Bleu Nature’s product line feels like what a five star lodge/igloo/boutique hotel in the woods in the flintstones would be furnished with… Something so natural with their use of found driftwood mixed with lush furs, and leathers… or as they say “Streamlined, sharp silhouettes, strikingly, contrasting materials, this winter, bases are ultra-flat, curves are more pronounced and furniture oscillates between trendy inspirations and Arctic breezes. Bleu Nature explores the nuances of polar white and revisits the concept of the modern igloo. Outside-blizzards and snow, inside, the warmth of driftwood, the softness of fur and the dazzling brilliance of enameled metalâ€¦” Beyond these globe like stools are some luscious day beds, couches, bookshelves and stools… remember that bed Odysseus made for Penelope? Carved out of the living tree that was rooted into the ground? Somehow these pieces feel like the perfect furnishings to have alongside it.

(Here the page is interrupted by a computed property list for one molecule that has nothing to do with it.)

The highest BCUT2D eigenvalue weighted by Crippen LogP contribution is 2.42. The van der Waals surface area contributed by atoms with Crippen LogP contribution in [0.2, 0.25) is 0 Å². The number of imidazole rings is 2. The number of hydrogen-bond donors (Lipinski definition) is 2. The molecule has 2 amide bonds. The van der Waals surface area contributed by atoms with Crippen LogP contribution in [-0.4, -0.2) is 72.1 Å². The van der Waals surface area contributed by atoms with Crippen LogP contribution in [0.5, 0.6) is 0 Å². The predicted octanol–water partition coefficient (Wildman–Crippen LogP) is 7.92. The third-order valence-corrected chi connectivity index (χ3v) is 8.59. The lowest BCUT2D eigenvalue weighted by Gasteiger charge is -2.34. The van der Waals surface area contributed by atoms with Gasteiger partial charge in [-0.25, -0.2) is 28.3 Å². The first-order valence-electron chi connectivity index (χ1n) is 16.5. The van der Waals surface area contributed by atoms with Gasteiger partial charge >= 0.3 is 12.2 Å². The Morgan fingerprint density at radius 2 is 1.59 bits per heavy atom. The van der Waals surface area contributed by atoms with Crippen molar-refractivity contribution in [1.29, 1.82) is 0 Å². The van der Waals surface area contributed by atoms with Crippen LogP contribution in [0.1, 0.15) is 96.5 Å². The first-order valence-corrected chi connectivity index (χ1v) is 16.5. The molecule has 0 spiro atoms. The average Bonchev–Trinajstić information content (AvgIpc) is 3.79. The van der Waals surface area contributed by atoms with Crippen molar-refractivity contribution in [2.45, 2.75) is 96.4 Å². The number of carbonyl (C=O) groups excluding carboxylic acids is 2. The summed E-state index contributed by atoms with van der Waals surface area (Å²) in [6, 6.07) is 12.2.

“Big Dipper is a machine that mechanically creates twenty-four candle wax chandeliers by dipping. The principle is inspired on the technique of candle making, where straight strings of wick are dipped a number of times to become candles. Suspended from the ceiling, the machine itself looks like a chandelier with two ring tiers that are counter balanced to move up and down using a pulley system. On each of the two big rings, twelve smaller rings are suspended. They are the frameworks for strings of wick, hanging down in loops. Whenever one of the big rings moves down, the wick hanging from one of the smaller rings is dipped in a drum of melted wax standing below. A layer of wax attaches to the wick and slowly grows a chandelier with eight arms and eight candles. After moving up and down, the machine revolves 30 degrees and repeats the process. In twelve full cycles, twenty-four chandeliers are finished and ready to be unclipped. New ones will now be stringed up again. Each individual chandelier burns four hours before itâ€™s gone. The remains can be thrown back into the drums where they melt down to become the material for a new cycle of chandeliers.” this is the Big Dipper by Sarah Van Gameren, and its such a fun idea, i especially like the life cycle of the wax looping around from vat to chandelier to its deconstructed shape back to the vat… and around we go again.